Trying to save a few pennies on consumables when downtime, spatter removal and rework are measured in dollars makes no sense as compared to using guns with more durable construction or long-lasting consumables or using water-cooled guns to extend consumables life.
For feeding issues caused by trying to feed smaller-diameter wires at distances greater than 15 ft. or when situations create sharp bends in the gun cable, consider mounting the wire feeder on a pedestal or boom, using a portable feeder (more on that shortly) or using a push-pull gun—it’s not just for aluminum.
If a standard gun configuration does not perform optimally, note that manufacturers can create custom options, such as changing the neck configuration to increase reach, angle or duty cycle, or adding a trigger guard to prevent accidental arcing.
A wire-feed mechanism must deliver the wire through the torch liner to the contact tip at a smooth, consistent wire-feed speed during welding, and control speed during arc starts and stops. The drive mechanism should not crush or scrub the wire, as that generates shavings, which in turn clog the liner, hinder smooth feeding and promote burnbacks.
When performance symptoms occur, such as arc instability caused by wire slipping, many operators apply additional pinch force to the wire by increasing pressure on the adjusting screw. This usually won’t fix the problem, and in fact it may create additional problems, such as generating more wire shavings. The solution: Look for a well-engineered drive stand in the first place.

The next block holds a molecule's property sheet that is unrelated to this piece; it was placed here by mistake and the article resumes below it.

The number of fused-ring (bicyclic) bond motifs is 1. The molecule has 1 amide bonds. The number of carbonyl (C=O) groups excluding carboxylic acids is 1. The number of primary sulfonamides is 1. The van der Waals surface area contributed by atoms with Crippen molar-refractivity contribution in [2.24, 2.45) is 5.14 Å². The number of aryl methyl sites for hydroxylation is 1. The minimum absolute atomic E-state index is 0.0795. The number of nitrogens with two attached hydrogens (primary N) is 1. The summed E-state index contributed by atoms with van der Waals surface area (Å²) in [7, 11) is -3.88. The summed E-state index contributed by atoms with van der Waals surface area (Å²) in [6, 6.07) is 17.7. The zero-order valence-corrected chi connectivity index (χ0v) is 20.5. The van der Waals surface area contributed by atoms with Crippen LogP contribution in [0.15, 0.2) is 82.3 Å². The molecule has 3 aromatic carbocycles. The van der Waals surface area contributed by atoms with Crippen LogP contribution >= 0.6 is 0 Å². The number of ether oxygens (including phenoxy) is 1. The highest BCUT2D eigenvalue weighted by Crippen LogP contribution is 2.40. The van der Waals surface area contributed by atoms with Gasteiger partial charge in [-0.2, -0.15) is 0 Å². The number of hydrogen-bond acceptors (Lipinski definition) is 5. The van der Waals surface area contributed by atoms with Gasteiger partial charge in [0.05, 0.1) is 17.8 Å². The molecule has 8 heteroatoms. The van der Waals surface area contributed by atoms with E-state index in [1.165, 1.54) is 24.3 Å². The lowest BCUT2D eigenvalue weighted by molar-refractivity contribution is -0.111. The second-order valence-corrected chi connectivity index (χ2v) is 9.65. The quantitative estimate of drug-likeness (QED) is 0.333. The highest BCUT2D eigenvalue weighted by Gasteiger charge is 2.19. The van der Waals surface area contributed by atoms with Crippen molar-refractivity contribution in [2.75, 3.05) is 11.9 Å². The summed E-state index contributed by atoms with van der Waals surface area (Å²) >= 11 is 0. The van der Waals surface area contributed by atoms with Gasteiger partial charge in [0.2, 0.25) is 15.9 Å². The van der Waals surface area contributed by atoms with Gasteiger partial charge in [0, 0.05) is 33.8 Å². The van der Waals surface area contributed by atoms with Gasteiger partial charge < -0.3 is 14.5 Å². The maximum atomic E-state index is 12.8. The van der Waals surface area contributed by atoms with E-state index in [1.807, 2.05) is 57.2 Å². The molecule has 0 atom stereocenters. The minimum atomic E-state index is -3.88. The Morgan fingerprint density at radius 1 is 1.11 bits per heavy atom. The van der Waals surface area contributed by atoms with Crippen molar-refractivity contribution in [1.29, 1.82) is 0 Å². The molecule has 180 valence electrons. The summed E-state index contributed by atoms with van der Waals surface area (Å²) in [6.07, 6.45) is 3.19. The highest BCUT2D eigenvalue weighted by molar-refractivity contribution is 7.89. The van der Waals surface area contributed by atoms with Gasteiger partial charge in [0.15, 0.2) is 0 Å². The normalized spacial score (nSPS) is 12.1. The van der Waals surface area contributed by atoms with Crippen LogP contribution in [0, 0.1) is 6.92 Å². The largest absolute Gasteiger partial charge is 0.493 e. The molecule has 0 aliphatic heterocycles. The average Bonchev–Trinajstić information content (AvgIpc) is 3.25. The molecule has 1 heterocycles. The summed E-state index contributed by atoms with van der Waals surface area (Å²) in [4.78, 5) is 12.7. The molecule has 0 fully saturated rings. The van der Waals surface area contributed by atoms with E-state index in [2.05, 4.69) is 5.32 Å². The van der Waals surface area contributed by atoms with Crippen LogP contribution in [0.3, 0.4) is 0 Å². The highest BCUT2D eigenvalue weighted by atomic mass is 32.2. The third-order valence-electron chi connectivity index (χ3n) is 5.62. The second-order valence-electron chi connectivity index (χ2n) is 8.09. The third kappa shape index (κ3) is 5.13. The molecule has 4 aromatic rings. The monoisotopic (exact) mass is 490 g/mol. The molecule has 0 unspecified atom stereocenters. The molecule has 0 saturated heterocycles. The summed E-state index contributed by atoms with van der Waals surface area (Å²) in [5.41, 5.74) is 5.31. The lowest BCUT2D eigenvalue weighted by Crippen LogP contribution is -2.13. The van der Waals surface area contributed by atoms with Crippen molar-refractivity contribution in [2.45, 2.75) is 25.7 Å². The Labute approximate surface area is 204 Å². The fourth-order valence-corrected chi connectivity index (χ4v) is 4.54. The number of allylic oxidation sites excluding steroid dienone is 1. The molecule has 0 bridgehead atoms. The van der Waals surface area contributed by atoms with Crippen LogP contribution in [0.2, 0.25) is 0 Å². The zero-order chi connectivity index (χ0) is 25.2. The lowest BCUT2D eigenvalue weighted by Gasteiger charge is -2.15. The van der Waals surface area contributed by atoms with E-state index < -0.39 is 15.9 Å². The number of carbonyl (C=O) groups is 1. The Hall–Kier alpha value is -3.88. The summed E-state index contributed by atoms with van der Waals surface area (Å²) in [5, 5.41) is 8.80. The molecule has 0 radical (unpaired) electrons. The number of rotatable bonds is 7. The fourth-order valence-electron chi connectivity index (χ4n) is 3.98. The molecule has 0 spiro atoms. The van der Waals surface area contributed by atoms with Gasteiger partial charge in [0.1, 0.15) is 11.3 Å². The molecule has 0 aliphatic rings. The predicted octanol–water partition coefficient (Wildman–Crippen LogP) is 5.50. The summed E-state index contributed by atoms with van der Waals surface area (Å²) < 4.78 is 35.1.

And, look for systems with larger-diameter drive rolls that offer more gripping area along with those with ‘four-wheel drive’ (two sets of all-gear-driven drive rolls) and two independent pressure arms. Observe the feeding mechanism during arc starts and stops. A precision mechanism delivers a lower level of gear backlash.
Some feeders incorporate drive stands with performance suitable for a robotic system but available in portable units—a major development. Moving feeders closer to the welding location helps operators complete work safer, faster and with greater precision, such as by viewing a feeder’s digital display to confirm settings or adjust parameters without long walks back to the power source. Further, with digital controls, managers can set parameter limits to ensure compliance with WPSs.
Using an enclosed feeder also protects the wire from airborne contaminants common in welding operations, and optional heaters combat the moisture common in Southern and Coastal regions. Enclosed feeders also can isolate the system’s mechanical and electrical components from contaminants, promoting better uptime.
Connected Power Sources
While the arc performance between leading manufacturers can come down to a ‘Ford vs. Chevy vs. Toyota’ debate, there is no arguing about the benefits provided by using welding systems connected to the cloud and pairing them with online data-management applications. These systems can improve the arc-on time factor by 10 to 50 percent during the first year of use. As long as the facility maintains a reliable wireless internet connection, users can track arc-on time, net deposition rate and travel speeds on each weld strike and session for each machine in a fleet, and generate reports along with analytic functionality.